Glaude asserts that the last and greatest "national black public" flourished at the peak of the civil rights and black power era (late 1960s–early 1970s), but was curtailed by state repression, ideological fragmentation, and social transformation. He holds that the "post-soul" generation, of which he is a part, matured in a new world that provided dramatically increased opportunities for a vibrant black middle-class, but left the black urban underclass economically and socially devastated. He adds that a new immigration wave and other socio-cultural changes have reconstituted Black America in other ways. Trapped in now moribund civil rights and black power symbolics, Glaude argues, African American leaders lack the political imagination with which to grasp prudently the barriers to black solidarity and forge new discursive and political means to overcome them. He sharply criticizes romanticized Black Nationalist and Afrocentrist "History," which claims to rediscover a "true black identity" in which racial unity inheres. Although appreciating the importance of collective memory for community building, Glaude charges that "reification of blackness" is "bad racial reasoning," which obscures the divisions, complexities, and possibilities of Black America and of the broader society. He does not reject black identity and collective agency per se, but, in Deweyan fashion, envisions them as necessary, yet contingent elements with which to build consensus and to forge a public. In the short epilogue, Glaude praises Tavis Smiley's attempt to initiate a "post-soul" politics and create an inclusive black public through his State of the Black Union and Covenant Tour gatherings, leadership foundation, active media role, and overall effort to propose changes, convene experts, leaders, and policymakers to debate them, and reach broader African American and multiracial audiences. Putting aside the substantive shape of the new black politics, Glaude focuses, albeit modestly, on the profoundly difficult, but arguably preliminary task of challenging policy-oriented, black intelligentsia and their multiracial fellow travelers to shift the metatheoretical and discursive grounds of their practices and to expand their political imagination.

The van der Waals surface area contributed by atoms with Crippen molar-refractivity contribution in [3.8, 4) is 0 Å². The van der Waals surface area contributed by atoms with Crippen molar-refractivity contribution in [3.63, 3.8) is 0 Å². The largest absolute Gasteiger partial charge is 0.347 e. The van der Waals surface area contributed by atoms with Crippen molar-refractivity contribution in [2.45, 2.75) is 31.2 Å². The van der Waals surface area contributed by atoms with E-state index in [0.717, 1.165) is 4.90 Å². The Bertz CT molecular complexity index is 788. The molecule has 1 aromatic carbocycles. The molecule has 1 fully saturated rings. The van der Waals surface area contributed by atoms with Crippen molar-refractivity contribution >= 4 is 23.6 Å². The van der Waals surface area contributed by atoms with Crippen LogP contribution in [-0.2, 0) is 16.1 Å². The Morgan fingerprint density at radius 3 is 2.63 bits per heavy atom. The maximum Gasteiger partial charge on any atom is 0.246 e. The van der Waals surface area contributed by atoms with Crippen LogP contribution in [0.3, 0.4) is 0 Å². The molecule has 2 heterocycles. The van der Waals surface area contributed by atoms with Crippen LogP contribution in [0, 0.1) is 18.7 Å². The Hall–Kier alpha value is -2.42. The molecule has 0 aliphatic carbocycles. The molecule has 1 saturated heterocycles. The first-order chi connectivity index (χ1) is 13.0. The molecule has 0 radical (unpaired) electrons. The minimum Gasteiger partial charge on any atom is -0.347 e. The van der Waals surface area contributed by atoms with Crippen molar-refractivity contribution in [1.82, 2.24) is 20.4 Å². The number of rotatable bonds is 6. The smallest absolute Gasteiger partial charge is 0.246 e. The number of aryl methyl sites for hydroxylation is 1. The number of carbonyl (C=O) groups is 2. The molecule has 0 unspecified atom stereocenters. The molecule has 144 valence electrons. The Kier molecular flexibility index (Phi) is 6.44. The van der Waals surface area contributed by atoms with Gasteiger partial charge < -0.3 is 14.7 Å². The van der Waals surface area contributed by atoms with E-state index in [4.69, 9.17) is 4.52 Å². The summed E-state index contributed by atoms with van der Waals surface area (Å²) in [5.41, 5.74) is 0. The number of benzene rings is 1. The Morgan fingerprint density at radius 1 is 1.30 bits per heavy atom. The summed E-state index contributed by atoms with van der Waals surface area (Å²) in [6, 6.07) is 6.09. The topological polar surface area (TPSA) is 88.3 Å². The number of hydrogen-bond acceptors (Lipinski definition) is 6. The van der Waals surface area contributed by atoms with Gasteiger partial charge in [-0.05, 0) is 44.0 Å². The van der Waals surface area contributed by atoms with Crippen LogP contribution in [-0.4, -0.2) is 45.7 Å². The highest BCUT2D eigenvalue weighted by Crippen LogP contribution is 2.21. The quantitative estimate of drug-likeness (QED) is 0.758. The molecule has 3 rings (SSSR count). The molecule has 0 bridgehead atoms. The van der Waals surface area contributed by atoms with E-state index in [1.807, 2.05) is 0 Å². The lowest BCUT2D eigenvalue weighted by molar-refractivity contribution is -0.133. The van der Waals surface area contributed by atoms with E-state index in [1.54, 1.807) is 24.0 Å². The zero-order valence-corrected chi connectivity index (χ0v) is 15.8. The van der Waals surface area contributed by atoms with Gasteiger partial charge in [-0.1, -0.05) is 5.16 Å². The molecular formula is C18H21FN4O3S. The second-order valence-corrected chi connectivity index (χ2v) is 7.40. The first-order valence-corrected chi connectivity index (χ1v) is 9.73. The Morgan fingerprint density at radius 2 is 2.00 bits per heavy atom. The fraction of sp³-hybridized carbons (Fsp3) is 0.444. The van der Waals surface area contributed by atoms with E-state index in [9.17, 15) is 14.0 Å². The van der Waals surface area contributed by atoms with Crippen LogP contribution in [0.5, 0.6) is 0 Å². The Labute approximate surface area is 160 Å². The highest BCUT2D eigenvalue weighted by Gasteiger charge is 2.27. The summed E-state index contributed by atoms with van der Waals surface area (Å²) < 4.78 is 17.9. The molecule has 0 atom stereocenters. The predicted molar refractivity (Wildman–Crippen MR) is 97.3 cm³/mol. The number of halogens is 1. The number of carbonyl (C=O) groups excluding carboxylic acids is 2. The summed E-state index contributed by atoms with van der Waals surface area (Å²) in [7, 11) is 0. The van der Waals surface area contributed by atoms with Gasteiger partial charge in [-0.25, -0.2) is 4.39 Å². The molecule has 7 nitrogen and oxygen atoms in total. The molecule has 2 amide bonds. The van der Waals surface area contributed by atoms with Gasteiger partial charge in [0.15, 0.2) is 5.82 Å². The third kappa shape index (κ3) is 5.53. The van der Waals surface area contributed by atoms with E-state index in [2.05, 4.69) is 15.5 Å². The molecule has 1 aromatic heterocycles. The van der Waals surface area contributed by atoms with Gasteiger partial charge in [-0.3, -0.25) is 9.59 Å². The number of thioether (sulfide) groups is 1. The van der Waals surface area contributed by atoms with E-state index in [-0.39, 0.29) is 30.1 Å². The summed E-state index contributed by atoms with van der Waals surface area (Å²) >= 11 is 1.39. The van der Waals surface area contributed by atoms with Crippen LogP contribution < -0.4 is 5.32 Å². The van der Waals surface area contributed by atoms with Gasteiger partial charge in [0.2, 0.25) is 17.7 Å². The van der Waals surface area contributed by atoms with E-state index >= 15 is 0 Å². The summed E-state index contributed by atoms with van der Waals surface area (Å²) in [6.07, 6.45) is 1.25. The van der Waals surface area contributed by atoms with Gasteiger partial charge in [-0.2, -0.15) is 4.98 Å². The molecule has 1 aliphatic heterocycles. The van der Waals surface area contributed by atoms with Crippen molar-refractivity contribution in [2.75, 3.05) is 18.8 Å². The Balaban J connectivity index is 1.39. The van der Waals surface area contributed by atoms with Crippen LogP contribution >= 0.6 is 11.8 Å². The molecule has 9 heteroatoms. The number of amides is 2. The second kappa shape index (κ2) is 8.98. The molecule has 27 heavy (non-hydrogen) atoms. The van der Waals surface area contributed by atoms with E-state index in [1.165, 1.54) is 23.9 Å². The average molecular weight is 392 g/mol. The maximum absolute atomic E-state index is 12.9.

Glaude offers a succinct, accurate, and accessible portrayal of Dewey's social theory. Stressing the tragic sensibility inhering in Dewey's argument about the uncertainty of human action, Glaude counters critics who charge that the philosopher is unduly optimistic. At many junctures, he quotes passages from Ralph Ellison, James Baldwin, and Toni Morrison to demonstrate how they converged with Dewey and how African American experience can enrich pragmatism. Glaude's treatment of pragmatism would have been stronger had he addressed in more detail the Deweyan method of "inquiry" and drew on George Herbert Mead's social psychology, which Dewey considered to be the "hub" of his pragmatism and which anchors his central argument about communication and democracy. However, In a Shade of Blue is fully in tune with the spirit of Dewey's thought and is an exemplary application of it to a topic of utmost cultural significance. The Deweyan [End Page 159] themes are interwoven with Glaude's critical engagements with the literatures on African American identity, agency, religion, and politics. He traverses these multidisciplinary debates comfortably and lucidly, deploying theory with a light heuristic touch and averting all-too-common tendencies to use it as mere decoration or as an appeal to authority. Glaude's provocative assessment of African American politics will be contested, but it is thoughtful and earnest. His call for wider political vision is morally compelling in light of the continued serious erosion of the life conditions of the black underclass and recent (June 2007) Supreme Court decision that affirmed the trend toward resegregation. His book is worthwhile reading for anyone interested in the condition of Black America and of American democracy. I will assign it to my graduate pragmatism seminar.